1911 Encyclopædia Britannica/Aelred
ÆLRED, Aired, Ethelred (1109–1166), English theologian, historical writer and abbot of Rievaulx, was born at Hexham about the year 1109. In his youth he was at the court of Scotland as an attendant of Henry, son of David I. He was in high favour with that sovereign, but renounced the prospect of a bishopric to enter the Cistercian house of Rievaulx in Yorkshire, which was founded in 1131 by Walter Espec. Here Ælred remained for some time as master of the novices, but between the years 1142 and 1146 was elected abbot of Revesby in Lincolnshire and migrated thither. In 1146 he became abbot of Rievaulx. He led a life of the severest asceticism, and was credited with the power of working miracles; owing to his reputation the numbers of Rievaulx were greatly increased. In 1164 he went as a missionary to the Picts of Galloway. He found their religion at a low ebb, the regular clergy apathetic and sensual, the bishop little obeyed, the laity divided by the family feuds of their rulers, unchaste and ignorant. He induced a Galwegian chief to take the habit of religion, and restored the peace of the country. Two years later he died of a decline, at Rievaulx, in the fifty-seventh year of his age. In the year 1191 he was canonized. His writings are voluminous and have never been completely published. Amongst them are homilies “on the burden of Babylon in Isaiah”; three books “on spiritual friendship”; a life of Edward the Confessor; an account of miracles wrought at Hexham, and the tract called Relatio de Standardo. This last is an account of the Battle of the Standard (1138), better known than the similar account by Richard of Hexham, but less trustworthy, and in places obscured by a peculiarly turgid rhetoric.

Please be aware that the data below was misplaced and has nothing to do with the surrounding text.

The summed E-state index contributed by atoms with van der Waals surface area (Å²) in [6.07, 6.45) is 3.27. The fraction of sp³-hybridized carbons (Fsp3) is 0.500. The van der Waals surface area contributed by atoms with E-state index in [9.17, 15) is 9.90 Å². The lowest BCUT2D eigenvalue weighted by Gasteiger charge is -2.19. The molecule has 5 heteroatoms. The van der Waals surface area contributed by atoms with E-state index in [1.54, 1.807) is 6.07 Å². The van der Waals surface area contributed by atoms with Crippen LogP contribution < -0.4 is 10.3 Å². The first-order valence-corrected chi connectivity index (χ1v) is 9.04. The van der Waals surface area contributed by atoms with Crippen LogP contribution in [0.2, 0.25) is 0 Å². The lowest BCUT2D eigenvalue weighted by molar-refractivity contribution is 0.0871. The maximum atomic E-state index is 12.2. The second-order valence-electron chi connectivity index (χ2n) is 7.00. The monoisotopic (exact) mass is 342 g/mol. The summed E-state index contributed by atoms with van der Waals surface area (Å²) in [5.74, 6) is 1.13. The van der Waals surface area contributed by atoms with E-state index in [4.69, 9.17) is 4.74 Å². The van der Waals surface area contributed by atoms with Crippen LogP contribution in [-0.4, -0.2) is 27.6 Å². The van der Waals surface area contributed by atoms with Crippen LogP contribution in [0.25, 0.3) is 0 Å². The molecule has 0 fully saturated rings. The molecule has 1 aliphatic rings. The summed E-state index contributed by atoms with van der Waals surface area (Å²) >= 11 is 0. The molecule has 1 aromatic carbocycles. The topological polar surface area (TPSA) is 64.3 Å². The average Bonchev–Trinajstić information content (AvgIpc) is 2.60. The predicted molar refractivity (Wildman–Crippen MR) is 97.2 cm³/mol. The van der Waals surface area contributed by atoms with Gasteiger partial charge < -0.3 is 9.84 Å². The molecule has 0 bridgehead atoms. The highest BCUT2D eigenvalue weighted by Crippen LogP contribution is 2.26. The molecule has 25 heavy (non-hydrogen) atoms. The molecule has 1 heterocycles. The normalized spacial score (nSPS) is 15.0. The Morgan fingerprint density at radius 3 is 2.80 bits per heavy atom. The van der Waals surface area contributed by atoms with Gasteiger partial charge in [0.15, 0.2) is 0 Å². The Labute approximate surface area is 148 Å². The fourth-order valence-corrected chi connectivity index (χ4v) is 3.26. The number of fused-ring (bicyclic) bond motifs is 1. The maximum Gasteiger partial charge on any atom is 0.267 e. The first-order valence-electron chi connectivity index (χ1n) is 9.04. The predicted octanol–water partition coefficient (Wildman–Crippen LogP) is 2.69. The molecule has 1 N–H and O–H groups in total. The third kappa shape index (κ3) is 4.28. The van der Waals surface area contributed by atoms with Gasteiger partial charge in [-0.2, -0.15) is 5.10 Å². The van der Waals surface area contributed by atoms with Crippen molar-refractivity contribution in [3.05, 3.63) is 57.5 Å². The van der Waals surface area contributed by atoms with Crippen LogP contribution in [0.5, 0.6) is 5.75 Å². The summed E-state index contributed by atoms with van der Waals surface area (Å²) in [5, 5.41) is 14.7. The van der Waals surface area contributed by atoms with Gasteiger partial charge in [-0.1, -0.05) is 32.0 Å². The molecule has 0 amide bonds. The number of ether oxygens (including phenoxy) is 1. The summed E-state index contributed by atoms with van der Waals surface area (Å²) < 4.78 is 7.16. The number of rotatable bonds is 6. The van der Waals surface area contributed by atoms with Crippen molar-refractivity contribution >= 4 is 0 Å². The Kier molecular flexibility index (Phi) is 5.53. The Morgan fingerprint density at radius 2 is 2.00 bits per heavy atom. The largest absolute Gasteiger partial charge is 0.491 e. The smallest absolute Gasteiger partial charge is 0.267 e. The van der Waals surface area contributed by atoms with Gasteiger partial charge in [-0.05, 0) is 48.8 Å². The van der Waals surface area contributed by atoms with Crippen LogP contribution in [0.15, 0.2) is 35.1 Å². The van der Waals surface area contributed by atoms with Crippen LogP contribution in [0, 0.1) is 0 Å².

See Vita Alredi in John of Tynemouth’s Nova Legenda Anglie (ed. C. Horstmann, 1901, vol. i. p. 4i), whence it was taken by Capgrave. From Capgrave the work passed into the Bollandist Acta Sanctorum (Jan. ii p. 30). This life is anonymous, but of an early date. The most complete printed collection of Ælred’s works is in Migne’s Patrologia Latina, vol. cxcv.; but this does not include the Miracula Hagulstatdensis Ecclesiae which are printed in J. Raine’s Priory of Hexham, vol. i. (Surtees Society, 1864). A complete list of works attributed to Ælred is given in T. Tanner’s Bibliotheca Britannico-Hibernica (1748), pp. 247-248. The Relatio de Standardo has been critically edited by R. Howlett in Chronicles, &c., of Stephen, Henry II. and Richard I., vol. iii. (Rolls Series, 1886). (H. W. C. D.)